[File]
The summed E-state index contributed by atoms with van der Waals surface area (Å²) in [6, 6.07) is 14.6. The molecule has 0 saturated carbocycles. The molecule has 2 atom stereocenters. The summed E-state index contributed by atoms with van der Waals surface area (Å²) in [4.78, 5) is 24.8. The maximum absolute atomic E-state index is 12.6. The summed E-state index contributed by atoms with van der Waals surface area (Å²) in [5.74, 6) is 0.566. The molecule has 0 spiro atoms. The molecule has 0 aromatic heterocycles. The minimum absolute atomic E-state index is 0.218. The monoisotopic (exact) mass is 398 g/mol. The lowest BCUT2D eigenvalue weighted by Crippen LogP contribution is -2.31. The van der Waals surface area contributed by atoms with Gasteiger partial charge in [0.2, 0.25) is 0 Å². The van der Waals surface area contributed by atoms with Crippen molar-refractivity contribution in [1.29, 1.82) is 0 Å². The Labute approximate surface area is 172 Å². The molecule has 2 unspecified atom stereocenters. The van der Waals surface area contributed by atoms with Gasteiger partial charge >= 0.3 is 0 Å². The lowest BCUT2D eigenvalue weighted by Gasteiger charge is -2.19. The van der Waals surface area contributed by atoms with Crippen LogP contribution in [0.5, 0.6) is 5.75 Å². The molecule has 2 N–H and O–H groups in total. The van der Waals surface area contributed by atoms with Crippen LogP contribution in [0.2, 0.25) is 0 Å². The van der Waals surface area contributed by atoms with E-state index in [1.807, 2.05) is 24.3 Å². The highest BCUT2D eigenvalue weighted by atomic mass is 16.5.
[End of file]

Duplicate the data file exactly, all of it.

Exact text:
The summed E-state index contributed by atoms with van der Waals surface area (Å²) in [6, 6.07) is 14.6. The molecule has 0 saturated carbocycles. The molecule has 2 atom stereocenters. The summed E-state index contributed by atoms with van der Waals surface area (Å²) in [4.78, 5) is 24.8. The maximum absolute atomic E-state index is 12.6. The summed E-state index contributed by atoms with van der Waals surface area (Å²) in [5.74, 6) is 0.566. The molecule has 0 spiro atoms. The molecule has 0 aromatic heterocycles. The minimum absolute atomic E-state index is 0.218. The monoisotopic (exact) mass is 398 g/mol. The lowest BCUT2D eigenvalue weighted by Crippen LogP contribution is -2.31. The van der Waals surface area contributed by atoms with Gasteiger partial charge in [0.2, 0.25) is 0 Å². The van der Waals surface area contributed by atoms with Crippen molar-refractivity contribution in [1.29, 1.82) is 0 Å². The Labute approximate surface area is 172 Å². The molecule has 2 unspecified atom stereocenters. The van der Waals surface area contributed by atoms with Gasteiger partial charge >= 0.3 is 0 Å². The lowest BCUT2D eigenvalue weighted by Gasteiger charge is -2.19. The van der Waals surface area contributed by atoms with Crippen LogP contribution in [0.5, 0.6) is 5.75 Å². The molecule has 2 N–H and O–H groups in total. The van der Waals surface area contributed by atoms with Crippen LogP contribution in [0.2, 0.25) is 0 Å². The van der Waals surface area contributed by atoms with E-state index in [1.807, 2.05) is 24.3 Å². The highest BCUT2D eigenvalue weighted by atomic mass is 16.5.